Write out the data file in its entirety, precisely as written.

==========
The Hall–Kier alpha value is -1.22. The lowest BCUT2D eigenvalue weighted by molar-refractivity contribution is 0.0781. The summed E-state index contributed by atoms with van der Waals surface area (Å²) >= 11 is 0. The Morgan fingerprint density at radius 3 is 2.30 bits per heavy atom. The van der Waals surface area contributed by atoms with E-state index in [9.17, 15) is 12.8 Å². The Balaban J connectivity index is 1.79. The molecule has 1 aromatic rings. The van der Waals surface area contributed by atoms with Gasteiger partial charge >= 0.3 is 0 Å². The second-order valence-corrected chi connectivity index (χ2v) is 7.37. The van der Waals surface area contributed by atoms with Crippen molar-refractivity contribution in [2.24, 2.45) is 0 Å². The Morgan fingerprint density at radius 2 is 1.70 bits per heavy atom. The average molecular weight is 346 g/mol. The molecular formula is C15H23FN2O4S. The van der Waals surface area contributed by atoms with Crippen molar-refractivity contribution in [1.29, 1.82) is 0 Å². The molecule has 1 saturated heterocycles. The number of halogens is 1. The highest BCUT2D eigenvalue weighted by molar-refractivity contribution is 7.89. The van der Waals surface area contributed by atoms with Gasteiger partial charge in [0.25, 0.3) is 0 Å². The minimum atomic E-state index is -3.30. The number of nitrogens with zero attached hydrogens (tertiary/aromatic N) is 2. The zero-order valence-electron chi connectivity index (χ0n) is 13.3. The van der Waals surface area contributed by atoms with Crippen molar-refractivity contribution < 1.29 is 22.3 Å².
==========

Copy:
The Hall–Kier alpha value is -1.22. The lowest BCUT2D eigenvalue weighted by molar-refractivity contribution is 0.0781. The summed E-state index contributed by atoms with van der Waals surface area (Å²) >= 11 is 0. The Morgan fingerprint density at radius 3 is 2.30 bits per heavy atom. The van der Waals surface area contributed by atoms with E-state index in [9.17, 15) is 12.8 Å². The Balaban J connectivity index is 1.79. The molecule has 1 aromatic rings. The van der Waals surface area contributed by atoms with Gasteiger partial charge >= 0.3 is 0 Å². The second-order valence-corrected chi connectivity index (χ2v) is 7.37. The van der Waals surface area contributed by atoms with Crippen molar-refractivity contribution in [2.24, 2.45) is 0 Å². The Morgan fingerprint density at radius 2 is 1.70 bits per heavy atom. The average molecular weight is 346 g/mol. The molecular formula is C15H23FN2O4S. The van der Waals surface area contributed by atoms with Crippen molar-refractivity contribution in [1.29, 1.82) is 0 Å². The molecule has 1 saturated heterocycles. The number of halogens is 1. The highest BCUT2D eigenvalue weighted by molar-refractivity contribution is 7.89. The van der Waals surface area contributed by atoms with Gasteiger partial charge in [0.25, 0.3) is 0 Å². The minimum atomic E-state index is -3.30. The number of nitrogens with zero attached hydrogens (tertiary/aromatic N) is 2. The zero-order valence-electron chi connectivity index (χ0n) is 13.3. The van der Waals surface area contributed by atoms with Crippen molar-refractivity contribution < 1.29 is 22.3 Å².